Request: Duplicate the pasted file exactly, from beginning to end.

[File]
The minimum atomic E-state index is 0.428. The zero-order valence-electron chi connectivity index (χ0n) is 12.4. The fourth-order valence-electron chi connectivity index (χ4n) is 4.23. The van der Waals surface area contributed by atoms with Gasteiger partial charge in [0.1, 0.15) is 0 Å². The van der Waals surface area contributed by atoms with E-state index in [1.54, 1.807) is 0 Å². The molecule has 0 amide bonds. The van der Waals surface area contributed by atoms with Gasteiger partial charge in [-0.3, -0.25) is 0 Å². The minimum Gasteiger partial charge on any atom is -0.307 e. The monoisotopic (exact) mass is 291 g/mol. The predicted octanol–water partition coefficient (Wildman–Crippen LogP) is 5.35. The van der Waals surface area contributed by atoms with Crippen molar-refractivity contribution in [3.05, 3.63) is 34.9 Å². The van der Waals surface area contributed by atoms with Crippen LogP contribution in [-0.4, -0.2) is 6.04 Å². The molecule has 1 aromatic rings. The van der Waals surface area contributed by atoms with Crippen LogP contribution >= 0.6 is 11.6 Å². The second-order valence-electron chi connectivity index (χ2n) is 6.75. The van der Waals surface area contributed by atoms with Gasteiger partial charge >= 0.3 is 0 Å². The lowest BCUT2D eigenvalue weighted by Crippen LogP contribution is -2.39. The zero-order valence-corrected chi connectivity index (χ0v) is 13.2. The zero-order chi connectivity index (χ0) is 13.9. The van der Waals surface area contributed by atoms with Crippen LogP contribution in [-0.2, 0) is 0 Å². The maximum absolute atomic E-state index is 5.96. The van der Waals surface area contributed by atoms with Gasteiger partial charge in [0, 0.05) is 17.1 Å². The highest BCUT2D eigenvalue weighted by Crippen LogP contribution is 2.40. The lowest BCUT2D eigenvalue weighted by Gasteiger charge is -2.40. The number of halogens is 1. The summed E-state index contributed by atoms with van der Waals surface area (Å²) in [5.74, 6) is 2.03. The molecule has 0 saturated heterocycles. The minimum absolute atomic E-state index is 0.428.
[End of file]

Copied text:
The minimum atomic E-state index is 0.428. The zero-order valence-electron chi connectivity index (χ0n) is 12.4. The fourth-order valence-electron chi connectivity index (χ4n) is 4.23. The van der Waals surface area contributed by atoms with Gasteiger partial charge in [0.1, 0.15) is 0 Å². The van der Waals surface area contributed by atoms with E-state index in [1.54, 1.807) is 0 Å². The molecule has 0 amide bonds. The van der Waals surface area contributed by atoms with Gasteiger partial charge in [-0.3, -0.25) is 0 Å². The minimum Gasteiger partial charge on any atom is -0.307 e. The monoisotopic (exact) mass is 291 g/mol. The predicted octanol–water partition coefficient (Wildman–Crippen LogP) is 5.35. The van der Waals surface area contributed by atoms with Crippen molar-refractivity contribution in [3.05, 3.63) is 34.9 Å². The van der Waals surface area contributed by atoms with Crippen LogP contribution in [-0.4, -0.2) is 6.04 Å². The molecule has 1 aromatic rings. The van der Waals surface area contributed by atoms with Crippen LogP contribution >= 0.6 is 11.6 Å². The second-order valence-electron chi connectivity index (χ2n) is 6.75. The van der Waals surface area contributed by atoms with Gasteiger partial charge >= 0.3 is 0 Å². The lowest BCUT2D eigenvalue weighted by Crippen LogP contribution is -2.39. The zero-order valence-corrected chi connectivity index (χ0v) is 13.2. The zero-order chi connectivity index (χ0) is 13.9. The van der Waals surface area contributed by atoms with Crippen LogP contribution in [-0.2, 0) is 0 Å². The maximum absolute atomic E-state index is 5.96. The van der Waals surface area contributed by atoms with Gasteiger partial charge in [0, 0.05) is 17.1 Å². The highest BCUT2D eigenvalue weighted by Crippen LogP contribution is 2.40. The lowest BCUT2D eigenvalue weighted by Gasteiger charge is -2.40. The number of halogens is 1. The summed E-state index contributed by atoms with van der Waals surface area (Å²) in [5.74, 6) is 2.03. The molecule has 0 saturated heterocycles. The minimum absolute atomic E-state index is 0.428.